A survey of how 3,000 Wisconsin residents view public education in Wisconsin
By Gordon S. Black, Ph.D.
America has long prided itself on the universality and quality of its primary and secondary education system. Public schools were an innovation of the United States. Prior to the creation of freely available public schools in the 19th century, education was considered the private domain of the upper classes throughout the world. Education was restricted precisely because those in power assumed, quite correctly, that universal education would contribute to an undermining of their authority.
America, by contrast, is rooted in a three-hundred-year-old tradition of revolt against aristocracy, plutocracy, and theocracy. The democratic underpinnings of America were already well established at the time of the Revolution; these underpinnings are part of an ideology which argues the equality of opportunity for all citizens. Protestant immigrants, in particular, already practiced universal and public education as early as the beginning of the 17th century, and limited schooling was expected of most children in many of the New England communities.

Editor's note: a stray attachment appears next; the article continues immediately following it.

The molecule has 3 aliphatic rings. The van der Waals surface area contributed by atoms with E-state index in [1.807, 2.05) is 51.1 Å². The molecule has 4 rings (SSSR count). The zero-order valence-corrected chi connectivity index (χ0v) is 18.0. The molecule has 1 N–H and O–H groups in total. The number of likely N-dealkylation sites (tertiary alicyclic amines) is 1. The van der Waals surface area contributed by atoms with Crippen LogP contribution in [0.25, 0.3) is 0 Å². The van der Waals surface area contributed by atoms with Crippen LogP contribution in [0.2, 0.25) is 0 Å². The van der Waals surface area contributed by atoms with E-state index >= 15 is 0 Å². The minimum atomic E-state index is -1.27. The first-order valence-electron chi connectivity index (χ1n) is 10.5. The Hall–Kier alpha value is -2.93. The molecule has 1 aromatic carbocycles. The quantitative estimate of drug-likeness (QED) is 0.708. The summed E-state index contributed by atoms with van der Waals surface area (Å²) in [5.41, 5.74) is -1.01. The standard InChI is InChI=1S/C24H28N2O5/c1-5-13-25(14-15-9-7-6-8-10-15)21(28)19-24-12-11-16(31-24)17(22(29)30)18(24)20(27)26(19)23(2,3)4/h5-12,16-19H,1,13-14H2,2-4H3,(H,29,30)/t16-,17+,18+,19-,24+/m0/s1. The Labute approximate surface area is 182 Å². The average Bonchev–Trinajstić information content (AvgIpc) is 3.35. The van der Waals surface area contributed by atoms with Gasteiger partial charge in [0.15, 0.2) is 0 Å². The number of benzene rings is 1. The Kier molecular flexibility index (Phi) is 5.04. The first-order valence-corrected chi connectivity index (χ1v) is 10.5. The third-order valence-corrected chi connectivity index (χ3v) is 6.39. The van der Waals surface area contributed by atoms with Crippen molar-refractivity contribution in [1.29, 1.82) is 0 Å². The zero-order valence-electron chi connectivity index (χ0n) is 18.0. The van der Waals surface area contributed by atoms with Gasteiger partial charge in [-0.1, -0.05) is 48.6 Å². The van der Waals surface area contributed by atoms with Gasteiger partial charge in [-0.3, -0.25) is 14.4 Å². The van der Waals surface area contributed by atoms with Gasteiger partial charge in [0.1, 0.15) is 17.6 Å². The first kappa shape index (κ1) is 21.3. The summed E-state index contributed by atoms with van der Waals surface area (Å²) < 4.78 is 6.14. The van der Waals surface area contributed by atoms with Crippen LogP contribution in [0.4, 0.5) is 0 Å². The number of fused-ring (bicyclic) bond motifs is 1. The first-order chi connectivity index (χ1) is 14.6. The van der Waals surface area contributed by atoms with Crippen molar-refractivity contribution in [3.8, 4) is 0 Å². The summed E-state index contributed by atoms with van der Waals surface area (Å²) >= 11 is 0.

Although the American public education system was never equally available to all citizens, America educated more of its children during the 19th and first part of the 20th centuries than any other country in the world. For nearly a hundred years, our “land grant” colleges graduated more students than all of the European colleges combined.
The American commitment to universally available public education has had a profound impact on the United States in the past. Education fueled our innovation and expansion during the industrial revolution. Education contributed to the increasing productivity of our workforce. Education supported the continuing expansion of our democracy, providing the foundation of understanding and support for our institutions. Education, when denied, was a tool to keep minorities submerged in economic poverty, just a small step away from outright slavery.